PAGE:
Why “Weir” Ready
This is part one of a feature series by the Cowichan Watershed Board delving into the question of how the Cowichan River’s low water flows affect residents in our community, and why more and more people are saying “Weir Ready” to replace the Cowichan River weir with a future-friendly model. More info at weirready.ca
Who are you?
Dr. Shannon Waters, Medical Health Officer for Cowichan Region, of Hul’qumi’num ancestry from the Stz’uminus First Nation, Cowichan Watershed Board member.
What is Your Connection to Cowichan River?
My connection extends generations upon generations through my ancestors. I have the privilege, honour and challenge of working to support health and well-being in my home territory. An Indigenous perspective of health includes the health of the watershed, rounding out my perspective as Medical Health Officer for the region.
Why do low river flows matter in your life?
Low river flows affect our collective well-being.
At a fundamental level the lake and river flows directly affect the drinking water source for some people in our region — water is integral to life.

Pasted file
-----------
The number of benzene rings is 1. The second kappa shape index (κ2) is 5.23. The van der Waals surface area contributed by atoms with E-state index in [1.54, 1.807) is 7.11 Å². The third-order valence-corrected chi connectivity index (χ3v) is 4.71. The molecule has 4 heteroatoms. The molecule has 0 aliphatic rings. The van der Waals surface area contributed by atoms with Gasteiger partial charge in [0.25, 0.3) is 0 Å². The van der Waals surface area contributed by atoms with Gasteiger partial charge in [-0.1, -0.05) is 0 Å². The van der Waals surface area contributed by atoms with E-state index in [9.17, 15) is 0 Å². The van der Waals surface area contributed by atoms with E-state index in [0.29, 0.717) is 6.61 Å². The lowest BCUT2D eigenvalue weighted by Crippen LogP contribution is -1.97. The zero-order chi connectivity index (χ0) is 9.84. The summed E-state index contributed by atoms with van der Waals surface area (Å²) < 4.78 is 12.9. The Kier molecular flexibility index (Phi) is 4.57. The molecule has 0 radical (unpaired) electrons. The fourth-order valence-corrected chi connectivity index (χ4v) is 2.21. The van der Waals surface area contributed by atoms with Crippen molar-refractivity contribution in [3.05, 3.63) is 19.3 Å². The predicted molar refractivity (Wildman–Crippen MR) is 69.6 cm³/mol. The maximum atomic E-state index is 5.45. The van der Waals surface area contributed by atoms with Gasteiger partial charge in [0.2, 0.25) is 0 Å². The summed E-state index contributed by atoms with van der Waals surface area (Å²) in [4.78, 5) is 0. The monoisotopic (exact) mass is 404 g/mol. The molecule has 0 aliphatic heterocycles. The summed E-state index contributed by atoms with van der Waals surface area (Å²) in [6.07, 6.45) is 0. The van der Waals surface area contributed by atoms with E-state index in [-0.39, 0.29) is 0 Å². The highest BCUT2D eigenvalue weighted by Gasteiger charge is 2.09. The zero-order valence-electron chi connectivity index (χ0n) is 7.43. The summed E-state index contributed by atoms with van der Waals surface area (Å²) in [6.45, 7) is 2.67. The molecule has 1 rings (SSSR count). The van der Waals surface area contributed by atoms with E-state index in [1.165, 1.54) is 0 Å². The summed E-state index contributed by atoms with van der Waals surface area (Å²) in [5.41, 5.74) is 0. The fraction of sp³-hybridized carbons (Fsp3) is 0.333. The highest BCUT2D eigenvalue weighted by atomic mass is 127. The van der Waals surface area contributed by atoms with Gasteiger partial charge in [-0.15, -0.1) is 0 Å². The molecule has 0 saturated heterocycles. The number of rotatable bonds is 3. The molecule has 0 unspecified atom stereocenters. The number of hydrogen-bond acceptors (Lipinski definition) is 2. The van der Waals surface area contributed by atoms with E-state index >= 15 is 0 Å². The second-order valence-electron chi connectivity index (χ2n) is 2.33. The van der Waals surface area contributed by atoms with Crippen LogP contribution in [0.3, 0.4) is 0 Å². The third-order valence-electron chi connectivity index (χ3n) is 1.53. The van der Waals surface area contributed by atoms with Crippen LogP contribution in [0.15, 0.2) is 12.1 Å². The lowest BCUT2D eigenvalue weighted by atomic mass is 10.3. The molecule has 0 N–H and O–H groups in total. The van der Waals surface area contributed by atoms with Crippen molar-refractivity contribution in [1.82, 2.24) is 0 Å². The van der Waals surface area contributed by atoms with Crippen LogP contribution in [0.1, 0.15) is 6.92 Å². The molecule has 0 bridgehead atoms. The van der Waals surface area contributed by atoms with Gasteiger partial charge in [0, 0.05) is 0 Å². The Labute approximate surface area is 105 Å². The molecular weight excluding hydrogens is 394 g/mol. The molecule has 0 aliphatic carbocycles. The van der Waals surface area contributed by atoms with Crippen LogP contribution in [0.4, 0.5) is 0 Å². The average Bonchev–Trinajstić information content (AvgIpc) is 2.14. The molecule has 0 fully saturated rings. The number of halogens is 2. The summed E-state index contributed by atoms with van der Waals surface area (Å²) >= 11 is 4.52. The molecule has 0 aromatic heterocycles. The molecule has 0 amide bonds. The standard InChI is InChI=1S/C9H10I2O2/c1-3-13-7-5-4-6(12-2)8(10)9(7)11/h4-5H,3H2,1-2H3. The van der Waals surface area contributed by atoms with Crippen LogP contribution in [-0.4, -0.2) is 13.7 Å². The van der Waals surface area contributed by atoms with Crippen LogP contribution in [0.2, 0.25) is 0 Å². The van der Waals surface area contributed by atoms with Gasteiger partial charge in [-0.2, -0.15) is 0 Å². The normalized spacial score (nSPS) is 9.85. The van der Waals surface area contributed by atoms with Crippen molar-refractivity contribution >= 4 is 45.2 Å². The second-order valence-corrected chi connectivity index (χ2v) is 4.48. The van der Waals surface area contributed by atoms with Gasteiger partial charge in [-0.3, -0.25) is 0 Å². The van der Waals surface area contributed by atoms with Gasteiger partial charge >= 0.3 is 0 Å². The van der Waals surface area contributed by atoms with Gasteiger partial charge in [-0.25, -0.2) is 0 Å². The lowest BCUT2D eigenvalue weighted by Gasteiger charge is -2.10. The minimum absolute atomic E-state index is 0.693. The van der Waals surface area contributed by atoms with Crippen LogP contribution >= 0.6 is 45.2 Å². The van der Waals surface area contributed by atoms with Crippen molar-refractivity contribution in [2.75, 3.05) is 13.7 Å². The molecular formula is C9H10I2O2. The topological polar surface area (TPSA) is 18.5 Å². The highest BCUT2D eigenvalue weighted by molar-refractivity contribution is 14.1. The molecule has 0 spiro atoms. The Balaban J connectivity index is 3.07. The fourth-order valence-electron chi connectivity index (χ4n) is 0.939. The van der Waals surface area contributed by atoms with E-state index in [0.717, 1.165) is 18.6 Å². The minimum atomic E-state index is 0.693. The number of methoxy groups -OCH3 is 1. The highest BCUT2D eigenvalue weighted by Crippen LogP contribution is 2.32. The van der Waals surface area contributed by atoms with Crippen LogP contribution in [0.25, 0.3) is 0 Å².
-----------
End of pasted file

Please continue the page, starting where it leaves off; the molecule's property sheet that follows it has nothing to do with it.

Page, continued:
As well, the Cowichan River and watershed touches the lives of all within the valley through means such as supporting food security (for example salmon); being a place for recreation/solace/cultural practices and therefore supporting physical, mental, emotional and spiritual health; and supporting income security for those whose jobs are connected with the river. There is a mounting body of evidence that access to nature is beneficial to our well-being, especially our mental health — one of the areas of highest burden when looking at the population overall. Our environment, including the river and the watershed, can be valued as part of our mental health infrastructure.
We can start to look at the river and how it’s flowing as being part of our barometer of overall health.
What are your views on replacing the weir at Lake Cowichan to support better river flows?
Replacing the weir can support our collective well-being. I view our disrupted environment as the most significant threat to our health. Addressing this can seem overwhelming and beyond the scope of what we can do. Here in Cowichan, we have the infrastructure and the natural topography to have a weir to pool water when we have more precipitation to help at the times when it’s drier and hotter. It will require effort, money, and structural change, but it’s something we can collectively support to help us adapt to even bigger changes and health impacts that are coming in times ahead.
The river has given to my family for generations. This is one way I can give back.